I am also not a fan of unpaid art tests but over the last few years being so involved with hiring at times an art test is the decisive factor a lot of the time to assess if a candidate is the correct fit for the role often this happens when its a graduate or someone moving up a level. The test is to afford them that chance. In cases it's also happened that an artists portfolio will be missing something to close the deal. Rather than over look them a small focused test gives them a fair shot. More often than not this has worked out exceptionally well for all involved.

    OFC usually there's a two step interview process to assess culture fit and general skill fit, this is after the initial portfolio review. By the time an art test is sent it's likely come up due to the portfolio review and two interviews identifying a potential area that needs clarification.

    As an example there's a chance that everything went great BUT the role requires a particular method of modelling , visual style or technical component that the candidate will need to be able to work with. This is where I'd set a unique small test 2 - 8 hours of work ideally and allow the candidate spread it over a fair time. Usually a week or whatever suits them to complete it satisfactorily. Time isn't the issue here it's can they do THAT thing.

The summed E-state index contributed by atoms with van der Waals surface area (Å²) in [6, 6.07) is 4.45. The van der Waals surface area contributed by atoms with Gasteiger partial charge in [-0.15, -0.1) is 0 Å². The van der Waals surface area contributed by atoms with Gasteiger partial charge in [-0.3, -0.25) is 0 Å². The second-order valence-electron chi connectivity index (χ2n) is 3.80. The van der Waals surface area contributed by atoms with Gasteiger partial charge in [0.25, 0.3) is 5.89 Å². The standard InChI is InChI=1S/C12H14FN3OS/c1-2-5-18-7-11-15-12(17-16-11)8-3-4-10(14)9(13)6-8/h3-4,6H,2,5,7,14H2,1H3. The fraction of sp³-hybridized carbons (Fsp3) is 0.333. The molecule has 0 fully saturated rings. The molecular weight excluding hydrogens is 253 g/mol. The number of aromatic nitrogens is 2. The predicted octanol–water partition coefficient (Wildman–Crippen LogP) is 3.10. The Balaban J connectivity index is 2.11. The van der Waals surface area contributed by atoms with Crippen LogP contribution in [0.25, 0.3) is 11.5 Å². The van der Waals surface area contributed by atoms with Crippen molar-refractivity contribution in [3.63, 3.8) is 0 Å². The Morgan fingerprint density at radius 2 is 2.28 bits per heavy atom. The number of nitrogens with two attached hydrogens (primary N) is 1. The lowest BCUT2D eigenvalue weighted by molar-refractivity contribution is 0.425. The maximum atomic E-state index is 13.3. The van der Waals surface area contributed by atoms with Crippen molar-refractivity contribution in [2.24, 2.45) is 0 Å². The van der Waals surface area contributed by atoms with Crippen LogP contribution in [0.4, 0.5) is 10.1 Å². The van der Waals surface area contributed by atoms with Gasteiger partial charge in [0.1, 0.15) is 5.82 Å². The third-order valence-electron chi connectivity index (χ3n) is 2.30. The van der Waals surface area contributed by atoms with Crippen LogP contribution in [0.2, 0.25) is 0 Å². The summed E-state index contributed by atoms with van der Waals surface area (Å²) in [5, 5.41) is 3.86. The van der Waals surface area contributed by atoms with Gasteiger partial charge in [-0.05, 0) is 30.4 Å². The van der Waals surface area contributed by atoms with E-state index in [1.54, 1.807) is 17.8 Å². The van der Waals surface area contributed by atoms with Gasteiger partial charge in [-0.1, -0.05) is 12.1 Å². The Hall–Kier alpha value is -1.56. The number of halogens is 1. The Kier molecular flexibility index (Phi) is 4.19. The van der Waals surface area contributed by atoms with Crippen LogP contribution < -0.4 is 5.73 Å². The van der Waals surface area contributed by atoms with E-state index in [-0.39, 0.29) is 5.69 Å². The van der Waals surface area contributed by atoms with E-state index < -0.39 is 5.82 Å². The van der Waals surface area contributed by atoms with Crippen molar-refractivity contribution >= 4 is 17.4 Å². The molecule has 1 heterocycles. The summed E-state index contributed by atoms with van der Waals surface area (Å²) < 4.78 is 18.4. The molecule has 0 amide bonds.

To me these focused tests can be very beneficial in making sure the company and candidate are happy the role is right for them meaning no one is under severe pressure and they're likely to pass probation and excel in their role. That's awesome.

    With all that said I do think companies eventually paying for this MAY be beneficial to both parties as it'll maybe make companies not hand out so many (some companies liberally send them out) but this may mean less chances of less seasoned artists being able to catch a break. Sadly there's no perfect system.

  • neilberard
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    neilberard polycounter lvl 16

    I think any test that requires more than a few hours labor should have to be paid by law. It doesn't matter if you intend to use the art internally or not, you are still requiring someone to perform work for the opportunity of employment.

  • poopipe
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    poopipe godlike master sticky

    where do you draw the line?

    The last interview process I ran through took around 15 hours over a number of sessions - I put another 9-10 hours into background research, arranging things, prep etc. I also incurred a fairly significant cost by taking time off work to attend the several interviews.

    Should I be compensated for any of that?


    As I said above though - it's a bit of a moot point, as soon as payment for tests became compulsory there would be no more tests (it makes no financial sense to set them) and as nathdevlin mentions, some good people would miss out on positions they could have got.